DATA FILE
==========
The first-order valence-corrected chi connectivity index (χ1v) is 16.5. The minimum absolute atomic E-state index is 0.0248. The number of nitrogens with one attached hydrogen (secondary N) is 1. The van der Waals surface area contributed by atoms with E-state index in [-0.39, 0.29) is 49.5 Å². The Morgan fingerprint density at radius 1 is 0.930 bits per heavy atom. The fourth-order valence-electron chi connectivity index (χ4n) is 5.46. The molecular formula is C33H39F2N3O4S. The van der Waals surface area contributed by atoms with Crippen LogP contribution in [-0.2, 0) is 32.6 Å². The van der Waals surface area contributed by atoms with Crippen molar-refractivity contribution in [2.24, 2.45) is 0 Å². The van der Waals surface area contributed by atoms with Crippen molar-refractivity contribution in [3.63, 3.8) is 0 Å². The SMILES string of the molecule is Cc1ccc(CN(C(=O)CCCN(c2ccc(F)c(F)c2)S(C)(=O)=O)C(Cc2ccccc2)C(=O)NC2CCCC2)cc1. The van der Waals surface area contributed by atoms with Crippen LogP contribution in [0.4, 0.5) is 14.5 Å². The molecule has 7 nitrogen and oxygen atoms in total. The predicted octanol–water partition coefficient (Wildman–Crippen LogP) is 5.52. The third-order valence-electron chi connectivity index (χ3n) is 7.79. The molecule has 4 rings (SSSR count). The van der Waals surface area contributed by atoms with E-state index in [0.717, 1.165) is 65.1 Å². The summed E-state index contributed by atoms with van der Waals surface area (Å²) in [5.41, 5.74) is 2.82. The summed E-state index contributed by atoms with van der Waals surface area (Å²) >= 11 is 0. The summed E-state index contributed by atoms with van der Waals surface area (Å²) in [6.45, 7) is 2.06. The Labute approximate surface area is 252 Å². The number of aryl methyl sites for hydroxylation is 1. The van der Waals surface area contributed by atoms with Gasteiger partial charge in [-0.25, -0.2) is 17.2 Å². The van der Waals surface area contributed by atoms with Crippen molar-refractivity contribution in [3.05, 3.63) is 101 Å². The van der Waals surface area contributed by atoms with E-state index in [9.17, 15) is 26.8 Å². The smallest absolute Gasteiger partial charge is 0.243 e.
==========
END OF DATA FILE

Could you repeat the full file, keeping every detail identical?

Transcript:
The first-order valence-corrected chi connectivity index (χ1v) is 16.5. The minimum absolute atomic E-state index is 0.0248. The number of nitrogens with one attached hydrogen (secondary N) is 1. The van der Waals surface area contributed by atoms with E-state index in [-0.39, 0.29) is 49.5 Å². The Morgan fingerprint density at radius 1 is 0.930 bits per heavy atom. The fourth-order valence-electron chi connectivity index (χ4n) is 5.46. The molecular formula is C33H39F2N3O4S. The van der Waals surface area contributed by atoms with Crippen LogP contribution in [-0.2, 0) is 32.6 Å². The van der Waals surface area contributed by atoms with Crippen molar-refractivity contribution in [2.24, 2.45) is 0 Å². The van der Waals surface area contributed by atoms with Crippen molar-refractivity contribution in [3.63, 3.8) is 0 Å². The SMILES string of the molecule is Cc1ccc(CN(C(=O)CCCN(c2ccc(F)c(F)c2)S(C)(=O)=O)C(Cc2ccccc2)C(=O)NC2CCCC2)cc1. The van der Waals surface area contributed by atoms with Crippen LogP contribution in [0.4, 0.5) is 14.5 Å². The molecule has 7 nitrogen and oxygen atoms in total. The predicted octanol–water partition coefficient (Wildman–Crippen LogP) is 5.52. The third-order valence-electron chi connectivity index (χ3n) is 7.79. The molecule has 4 rings (SSSR count). The van der Waals surface area contributed by atoms with E-state index in [0.717, 1.165) is 65.1 Å². The summed E-state index contributed by atoms with van der Waals surface area (Å²) in [5.41, 5.74) is 2.82. The summed E-state index contributed by atoms with van der Waals surface area (Å²) >= 11 is 0. The summed E-state index contributed by atoms with van der Waals surface area (Å²) in [6.45, 7) is 2.06. The Labute approximate surface area is 252 Å². The number of aryl methyl sites for hydroxylation is 1. The van der Waals surface area contributed by atoms with Gasteiger partial charge in [-0.25, -0.2) is 17.2 Å². The van der Waals surface area contributed by atoms with Crippen molar-refractivity contribution in [3.05, 3.63) is 101 Å². The van der Waals surface area contributed by atoms with E-state index in [9.17, 15) is 26.8 Å². The smallest absolute Gasteiger partial charge is 0.243 e.